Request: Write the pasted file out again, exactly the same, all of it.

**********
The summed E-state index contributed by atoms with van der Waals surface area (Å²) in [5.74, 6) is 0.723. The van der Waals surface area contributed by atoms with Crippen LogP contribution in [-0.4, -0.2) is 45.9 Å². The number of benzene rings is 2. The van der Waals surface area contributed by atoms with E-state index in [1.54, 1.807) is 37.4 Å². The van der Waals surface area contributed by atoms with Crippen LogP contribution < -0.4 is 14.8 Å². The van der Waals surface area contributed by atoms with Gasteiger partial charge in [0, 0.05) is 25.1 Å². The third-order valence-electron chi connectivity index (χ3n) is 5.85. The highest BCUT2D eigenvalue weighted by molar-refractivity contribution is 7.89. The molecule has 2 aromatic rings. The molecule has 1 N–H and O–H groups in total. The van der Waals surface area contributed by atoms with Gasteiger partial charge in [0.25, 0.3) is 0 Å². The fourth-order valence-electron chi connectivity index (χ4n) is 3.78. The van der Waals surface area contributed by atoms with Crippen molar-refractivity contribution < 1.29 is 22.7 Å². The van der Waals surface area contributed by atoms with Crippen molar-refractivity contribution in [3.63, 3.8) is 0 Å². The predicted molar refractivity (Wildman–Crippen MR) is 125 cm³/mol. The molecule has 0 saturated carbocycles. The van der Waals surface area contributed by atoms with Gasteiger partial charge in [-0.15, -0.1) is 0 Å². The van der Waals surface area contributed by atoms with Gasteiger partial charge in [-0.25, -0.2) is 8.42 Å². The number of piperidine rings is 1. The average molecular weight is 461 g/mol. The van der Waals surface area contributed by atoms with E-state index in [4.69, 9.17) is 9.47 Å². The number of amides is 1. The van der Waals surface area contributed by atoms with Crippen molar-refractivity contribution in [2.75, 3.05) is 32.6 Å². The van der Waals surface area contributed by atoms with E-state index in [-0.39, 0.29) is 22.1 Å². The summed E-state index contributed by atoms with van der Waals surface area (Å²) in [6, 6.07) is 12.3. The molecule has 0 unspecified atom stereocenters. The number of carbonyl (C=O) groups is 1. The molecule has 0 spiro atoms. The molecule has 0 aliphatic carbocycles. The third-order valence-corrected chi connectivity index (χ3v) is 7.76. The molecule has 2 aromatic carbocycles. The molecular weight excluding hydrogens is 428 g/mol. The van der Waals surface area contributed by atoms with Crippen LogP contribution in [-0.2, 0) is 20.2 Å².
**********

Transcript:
The summed E-state index contributed by atoms with van der Waals surface area (Å²) in [5.74, 6) is 0.723. The van der Waals surface area contributed by atoms with Crippen LogP contribution in [-0.4, -0.2) is 45.9 Å². The number of benzene rings is 2. The van der Waals surface area contributed by atoms with E-state index in [1.54, 1.807) is 37.4 Å². The van der Waals surface area contributed by atoms with Crippen LogP contribution < -0.4 is 14.8 Å². The van der Waals surface area contributed by atoms with Gasteiger partial charge in [0, 0.05) is 25.1 Å². The third-order valence-electron chi connectivity index (χ3n) is 5.85. The highest BCUT2D eigenvalue weighted by molar-refractivity contribution is 7.89. The molecule has 2 aromatic rings. The molecule has 1 N–H and O–H groups in total. The van der Waals surface area contributed by atoms with Gasteiger partial charge in [0.25, 0.3) is 0 Å². The fourth-order valence-electron chi connectivity index (χ4n) is 3.78. The van der Waals surface area contributed by atoms with Crippen molar-refractivity contribution < 1.29 is 22.7 Å². The van der Waals surface area contributed by atoms with Crippen molar-refractivity contribution in [3.63, 3.8) is 0 Å². The predicted molar refractivity (Wildman–Crippen MR) is 125 cm³/mol. The molecule has 0 saturated carbocycles. The van der Waals surface area contributed by atoms with Gasteiger partial charge in [-0.15, -0.1) is 0 Å². The van der Waals surface area contributed by atoms with Gasteiger partial charge in [-0.25, -0.2) is 8.42 Å². The number of piperidine rings is 1. The average molecular weight is 461 g/mol. The van der Waals surface area contributed by atoms with E-state index in [4.69, 9.17) is 9.47 Å². The number of amides is 1. The van der Waals surface area contributed by atoms with Crippen molar-refractivity contribution in [2.75, 3.05) is 32.6 Å². The van der Waals surface area contributed by atoms with E-state index in [-0.39, 0.29) is 22.1 Å². The summed E-state index contributed by atoms with van der Waals surface area (Å²) in [6, 6.07) is 12.3. The molecule has 0 unspecified atom stereocenters. The number of carbonyl (C=O) groups is 1. The molecule has 0 spiro atoms. The molecule has 0 aliphatic carbocycles. The third-order valence-corrected chi connectivity index (χ3v) is 7.76. The molecule has 2 aromatic carbocycles. The molecular weight excluding hydrogens is 428 g/mol. The van der Waals surface area contributed by atoms with Crippen LogP contribution in [-0.2, 0) is 20.2 Å².